Library filed under Taxes & Subsidies from Oregon
This action was a serious breach of the revenue department's ethical responsibility to act in the best interests of all Oregon taxpayers. The department's involvement in the failures of the BETC program needs further investigation. Taxpayer money should not have been allowed to flow out of state coffers into the BETC program with little to no supervision.
Some of the biggest names in Oregon's renewable energy and forest products industries landed on a list of suspicious state giveaways during an investigative audit of Oregon's Business Energy Tax Credit Program. ...The audit details ongoing and costly failures by staff at the Oregon Department of Energy in applying the most fundamental rules of the program or performing basic due diligence to ensure tax credit applicants qualified for the money and used it as intended.
The government's Energy Information Administration detailed the findings earlier this month in a study that showed falling wind energy production in California, Oregon and Washington state — typically known as a bastion for clean energy development. The agency didn't say how the wind energy slump would affect the electric grid, but it did say it could hinder wind farms from taking advantage of a key federal tax subsidy and harm their economic viability. Clean energy companies rely on the subsidy to fund projects. ...Even small changes in wind speed can dramatically reduce electricity output from wind turbines.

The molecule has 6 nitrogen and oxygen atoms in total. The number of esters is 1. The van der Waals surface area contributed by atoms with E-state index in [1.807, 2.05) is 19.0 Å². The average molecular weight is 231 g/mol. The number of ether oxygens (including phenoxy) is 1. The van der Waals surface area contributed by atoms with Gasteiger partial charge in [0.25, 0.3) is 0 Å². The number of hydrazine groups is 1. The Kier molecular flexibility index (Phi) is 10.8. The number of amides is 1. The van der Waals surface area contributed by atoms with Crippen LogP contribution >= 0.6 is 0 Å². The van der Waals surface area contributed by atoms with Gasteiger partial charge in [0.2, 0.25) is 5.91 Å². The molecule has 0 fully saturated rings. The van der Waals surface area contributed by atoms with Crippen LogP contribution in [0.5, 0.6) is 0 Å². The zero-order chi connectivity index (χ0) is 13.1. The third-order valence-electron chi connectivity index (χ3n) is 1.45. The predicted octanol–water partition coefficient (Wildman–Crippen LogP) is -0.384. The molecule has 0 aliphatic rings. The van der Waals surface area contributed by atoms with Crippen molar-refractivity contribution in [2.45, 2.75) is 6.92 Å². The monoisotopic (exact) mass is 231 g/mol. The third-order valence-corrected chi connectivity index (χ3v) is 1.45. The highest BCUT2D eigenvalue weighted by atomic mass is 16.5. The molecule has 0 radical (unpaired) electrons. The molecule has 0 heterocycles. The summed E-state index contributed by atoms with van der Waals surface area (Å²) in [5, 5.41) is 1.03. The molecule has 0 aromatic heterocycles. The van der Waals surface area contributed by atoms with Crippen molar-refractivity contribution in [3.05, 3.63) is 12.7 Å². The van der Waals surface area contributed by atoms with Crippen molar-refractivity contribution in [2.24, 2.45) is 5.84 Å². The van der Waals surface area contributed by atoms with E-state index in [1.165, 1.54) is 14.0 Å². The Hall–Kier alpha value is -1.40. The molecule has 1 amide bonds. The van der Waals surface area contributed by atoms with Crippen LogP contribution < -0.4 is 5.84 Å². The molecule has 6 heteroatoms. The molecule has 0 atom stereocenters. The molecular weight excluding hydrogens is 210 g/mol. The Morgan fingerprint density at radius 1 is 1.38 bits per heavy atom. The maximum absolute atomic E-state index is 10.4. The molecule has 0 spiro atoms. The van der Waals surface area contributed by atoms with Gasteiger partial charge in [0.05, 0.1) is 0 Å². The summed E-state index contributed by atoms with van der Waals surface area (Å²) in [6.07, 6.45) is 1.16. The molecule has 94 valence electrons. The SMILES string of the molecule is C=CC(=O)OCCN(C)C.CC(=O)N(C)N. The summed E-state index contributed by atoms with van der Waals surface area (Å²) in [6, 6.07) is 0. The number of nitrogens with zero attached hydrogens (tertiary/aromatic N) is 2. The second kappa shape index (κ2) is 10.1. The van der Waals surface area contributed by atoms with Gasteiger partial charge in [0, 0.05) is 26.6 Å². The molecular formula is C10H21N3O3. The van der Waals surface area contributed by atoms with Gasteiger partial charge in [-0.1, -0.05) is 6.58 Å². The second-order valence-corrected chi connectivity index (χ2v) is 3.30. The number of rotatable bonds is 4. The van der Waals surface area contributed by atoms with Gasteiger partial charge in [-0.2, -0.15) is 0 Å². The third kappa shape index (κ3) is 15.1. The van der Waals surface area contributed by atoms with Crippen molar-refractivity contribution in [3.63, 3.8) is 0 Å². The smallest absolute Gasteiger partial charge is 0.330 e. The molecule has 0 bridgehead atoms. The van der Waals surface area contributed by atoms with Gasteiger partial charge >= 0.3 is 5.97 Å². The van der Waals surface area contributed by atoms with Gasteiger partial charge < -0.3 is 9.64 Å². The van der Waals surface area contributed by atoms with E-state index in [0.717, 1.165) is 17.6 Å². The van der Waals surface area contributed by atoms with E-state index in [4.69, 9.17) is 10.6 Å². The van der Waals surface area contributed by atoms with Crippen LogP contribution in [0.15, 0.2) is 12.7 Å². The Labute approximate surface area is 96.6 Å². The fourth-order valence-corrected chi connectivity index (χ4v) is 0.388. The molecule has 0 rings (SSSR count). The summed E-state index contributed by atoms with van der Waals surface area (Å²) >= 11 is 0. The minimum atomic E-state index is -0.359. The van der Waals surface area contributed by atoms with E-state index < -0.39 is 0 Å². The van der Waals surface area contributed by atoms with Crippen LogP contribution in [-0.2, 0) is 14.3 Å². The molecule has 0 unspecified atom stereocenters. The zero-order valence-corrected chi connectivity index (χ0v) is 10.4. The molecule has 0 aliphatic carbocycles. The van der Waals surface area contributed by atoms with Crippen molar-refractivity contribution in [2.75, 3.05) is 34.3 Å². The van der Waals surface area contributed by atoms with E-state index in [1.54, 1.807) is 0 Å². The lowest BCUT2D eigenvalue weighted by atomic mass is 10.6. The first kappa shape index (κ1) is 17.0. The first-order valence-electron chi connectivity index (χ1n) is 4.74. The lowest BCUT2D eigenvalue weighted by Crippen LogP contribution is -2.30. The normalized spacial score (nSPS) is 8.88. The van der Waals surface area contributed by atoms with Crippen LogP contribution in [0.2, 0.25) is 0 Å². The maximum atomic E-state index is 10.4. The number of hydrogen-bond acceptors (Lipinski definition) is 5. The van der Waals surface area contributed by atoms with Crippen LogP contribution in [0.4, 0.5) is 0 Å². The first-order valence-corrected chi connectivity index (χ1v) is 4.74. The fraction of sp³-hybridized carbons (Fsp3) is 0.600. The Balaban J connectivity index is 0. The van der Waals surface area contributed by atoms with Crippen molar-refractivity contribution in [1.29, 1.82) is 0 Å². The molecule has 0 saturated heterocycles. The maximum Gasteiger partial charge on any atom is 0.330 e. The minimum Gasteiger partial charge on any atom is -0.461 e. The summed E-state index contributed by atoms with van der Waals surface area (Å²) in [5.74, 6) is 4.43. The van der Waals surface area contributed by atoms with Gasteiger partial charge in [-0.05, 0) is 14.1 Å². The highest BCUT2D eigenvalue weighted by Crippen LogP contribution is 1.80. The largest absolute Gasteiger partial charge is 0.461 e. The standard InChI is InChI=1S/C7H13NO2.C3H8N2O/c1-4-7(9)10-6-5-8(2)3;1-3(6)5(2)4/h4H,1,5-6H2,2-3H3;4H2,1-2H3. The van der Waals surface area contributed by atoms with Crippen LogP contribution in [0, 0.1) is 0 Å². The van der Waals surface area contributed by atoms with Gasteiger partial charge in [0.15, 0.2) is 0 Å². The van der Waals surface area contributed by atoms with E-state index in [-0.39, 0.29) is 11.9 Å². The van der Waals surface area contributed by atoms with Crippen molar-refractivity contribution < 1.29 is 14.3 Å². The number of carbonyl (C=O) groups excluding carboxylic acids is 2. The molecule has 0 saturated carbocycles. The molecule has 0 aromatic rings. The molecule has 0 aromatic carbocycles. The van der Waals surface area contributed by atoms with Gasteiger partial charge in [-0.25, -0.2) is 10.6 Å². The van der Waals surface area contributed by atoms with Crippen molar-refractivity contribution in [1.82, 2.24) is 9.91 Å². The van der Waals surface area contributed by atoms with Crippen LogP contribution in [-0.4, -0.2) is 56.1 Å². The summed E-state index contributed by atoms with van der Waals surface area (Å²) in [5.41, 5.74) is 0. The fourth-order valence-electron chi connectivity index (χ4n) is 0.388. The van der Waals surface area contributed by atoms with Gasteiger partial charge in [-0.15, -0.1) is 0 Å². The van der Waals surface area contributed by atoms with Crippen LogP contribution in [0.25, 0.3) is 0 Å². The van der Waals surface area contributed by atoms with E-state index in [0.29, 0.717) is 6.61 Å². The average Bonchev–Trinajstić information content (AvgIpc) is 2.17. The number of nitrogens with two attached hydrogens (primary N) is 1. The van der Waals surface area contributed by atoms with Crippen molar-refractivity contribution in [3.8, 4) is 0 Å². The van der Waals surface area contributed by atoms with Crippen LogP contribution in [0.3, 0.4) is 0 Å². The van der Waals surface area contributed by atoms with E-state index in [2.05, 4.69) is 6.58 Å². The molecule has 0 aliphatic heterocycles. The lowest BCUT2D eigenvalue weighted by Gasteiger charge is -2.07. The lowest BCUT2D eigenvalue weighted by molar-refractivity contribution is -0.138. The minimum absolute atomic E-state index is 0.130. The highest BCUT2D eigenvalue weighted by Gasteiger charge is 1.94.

The extent of the investigation is unclear, but a senior auditor from the secretary of state’s office recently requested more than 70 pages of records on privately brokered sales of Oregon business energy tax credits from 2013.
A bill designed to shield Oregon's renewable energy mandates from a potentially game-changing ballot measure sailed through the Senate's Business and Transportation Committee Tuesday, even as opponents called it a back-room deal hatched to benefit industry insiders and ignore average citizens. ...Irene Gilbert said the bill circumvents the opportunity for citizens negatively impacted by the renewable mandates to have a say in what is counted toward meeting them.
The energy department has a task immediately ahead before yet another legislative hearing on the subject: It must tell lawmakers, who represent the Oregonians who underwrite incentive programs such as the BETC, whether Shepherds Flat got a deal too good to be true and whether it knows the right questions are being asked of an energy-producing applicant.